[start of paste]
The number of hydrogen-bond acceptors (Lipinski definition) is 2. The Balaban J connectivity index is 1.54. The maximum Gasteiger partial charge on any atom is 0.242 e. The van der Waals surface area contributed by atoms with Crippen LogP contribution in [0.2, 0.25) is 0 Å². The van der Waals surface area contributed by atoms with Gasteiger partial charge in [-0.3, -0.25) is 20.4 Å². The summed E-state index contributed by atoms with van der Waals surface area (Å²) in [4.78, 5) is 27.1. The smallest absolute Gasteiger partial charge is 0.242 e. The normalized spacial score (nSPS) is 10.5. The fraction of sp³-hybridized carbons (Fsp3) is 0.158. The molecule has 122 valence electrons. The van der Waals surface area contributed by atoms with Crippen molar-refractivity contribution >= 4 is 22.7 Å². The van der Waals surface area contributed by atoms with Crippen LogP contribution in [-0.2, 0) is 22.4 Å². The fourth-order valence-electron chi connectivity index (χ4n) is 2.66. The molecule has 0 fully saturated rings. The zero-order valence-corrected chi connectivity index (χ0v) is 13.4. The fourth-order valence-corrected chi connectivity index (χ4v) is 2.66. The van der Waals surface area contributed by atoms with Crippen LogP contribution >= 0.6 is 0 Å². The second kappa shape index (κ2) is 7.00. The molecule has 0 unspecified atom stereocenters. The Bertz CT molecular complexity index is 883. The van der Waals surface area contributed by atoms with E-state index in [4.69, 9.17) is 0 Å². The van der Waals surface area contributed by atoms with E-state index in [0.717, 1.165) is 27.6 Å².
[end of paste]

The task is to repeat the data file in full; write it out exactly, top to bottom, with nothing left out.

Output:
The number of hydrogen-bond acceptors (Lipinski definition) is 2. The Balaban J connectivity index is 1.54. The maximum Gasteiger partial charge on any atom is 0.242 e. The van der Waals surface area contributed by atoms with Crippen LogP contribution in [0.2, 0.25) is 0 Å². The van der Waals surface area contributed by atoms with Gasteiger partial charge in [-0.3, -0.25) is 20.4 Å². The summed E-state index contributed by atoms with van der Waals surface area (Å²) in [4.78, 5) is 27.1. The smallest absolute Gasteiger partial charge is 0.242 e. The normalized spacial score (nSPS) is 10.5. The fraction of sp³-hybridized carbons (Fsp3) is 0.158. The molecule has 122 valence electrons. The van der Waals surface area contributed by atoms with Crippen molar-refractivity contribution >= 4 is 22.7 Å². The van der Waals surface area contributed by atoms with Crippen LogP contribution in [-0.2, 0) is 22.4 Å². The fourth-order valence-electron chi connectivity index (χ4n) is 2.66. The molecule has 0 fully saturated rings. The zero-order valence-corrected chi connectivity index (χ0v) is 13.4. The fourth-order valence-corrected chi connectivity index (χ4v) is 2.66. The van der Waals surface area contributed by atoms with Crippen LogP contribution >= 0.6 is 0 Å². The second kappa shape index (κ2) is 7.00. The molecule has 0 unspecified atom stereocenters. The Bertz CT molecular complexity index is 883. The van der Waals surface area contributed by atoms with E-state index in [4.69, 9.17) is 0 Å². The van der Waals surface area contributed by atoms with E-state index in [0.717, 1.165) is 27.6 Å².